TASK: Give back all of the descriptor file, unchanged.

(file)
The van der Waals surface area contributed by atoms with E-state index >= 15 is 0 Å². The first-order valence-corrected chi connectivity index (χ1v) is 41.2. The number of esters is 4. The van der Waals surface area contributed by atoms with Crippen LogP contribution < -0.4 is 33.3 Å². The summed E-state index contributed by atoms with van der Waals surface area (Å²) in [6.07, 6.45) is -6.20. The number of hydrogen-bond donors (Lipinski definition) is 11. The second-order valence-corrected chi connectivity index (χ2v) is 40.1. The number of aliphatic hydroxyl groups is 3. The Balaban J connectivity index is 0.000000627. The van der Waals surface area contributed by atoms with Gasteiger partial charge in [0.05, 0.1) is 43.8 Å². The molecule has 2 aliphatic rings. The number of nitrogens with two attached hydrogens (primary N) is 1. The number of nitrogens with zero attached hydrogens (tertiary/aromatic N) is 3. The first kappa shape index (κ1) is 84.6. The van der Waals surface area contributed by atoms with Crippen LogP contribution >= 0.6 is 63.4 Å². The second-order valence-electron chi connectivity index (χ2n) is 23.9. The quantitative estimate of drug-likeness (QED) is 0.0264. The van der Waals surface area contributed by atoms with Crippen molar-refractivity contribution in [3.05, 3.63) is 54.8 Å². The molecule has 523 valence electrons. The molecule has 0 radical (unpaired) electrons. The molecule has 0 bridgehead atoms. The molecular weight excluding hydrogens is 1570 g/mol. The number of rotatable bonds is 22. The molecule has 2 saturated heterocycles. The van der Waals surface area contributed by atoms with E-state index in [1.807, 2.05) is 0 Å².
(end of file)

The van der Waals surface area contributed by atoms with E-state index >= 15 is 0 Å². The first-order valence-corrected chi connectivity index (χ1v) is 41.2. The number of esters is 4. The van der Waals surface area contributed by atoms with Crippen LogP contribution < -0.4 is 33.3 Å². The summed E-state index contributed by atoms with van der Waals surface area (Å²) in [6.07, 6.45) is -6.20. The number of hydrogen-bond donors (Lipinski definition) is 11. The second-order valence-corrected chi connectivity index (χ2v) is 40.1. The number of aliphatic hydroxyl groups is 3. The Balaban J connectivity index is 0.000000627. The van der Waals surface area contributed by atoms with Gasteiger partial charge in [0.05, 0.1) is 43.8 Å². The molecule has 2 aliphatic rings. The number of nitrogens with two attached hydrogens (primary N) is 1. The number of nitrogens with zero attached hydrogens (tertiary/aromatic N) is 3. The first kappa shape index (κ1) is 84.6. The van der Waals surface area contributed by atoms with Crippen LogP contribution >= 0.6 is 63.4 Å². The second-order valence-electron chi connectivity index (χ2n) is 23.9. The quantitative estimate of drug-likeness (QED) is 0.0264. The van der Waals surface area contributed by atoms with Crippen molar-refractivity contribution in [3.05, 3.63) is 54.8 Å². The molecule has 523 valence electrons. The molecule has 0 radical (unpaired) electrons. The molecule has 0 bridgehead atoms. The molecular weight excluding hydrogens is 1570 g/mol. The number of rotatable bonds is 22. The molecule has 2 saturated heterocycles. The van der Waals surface area contributed by atoms with E-state index in [1.807, 2.05) is 0 Å².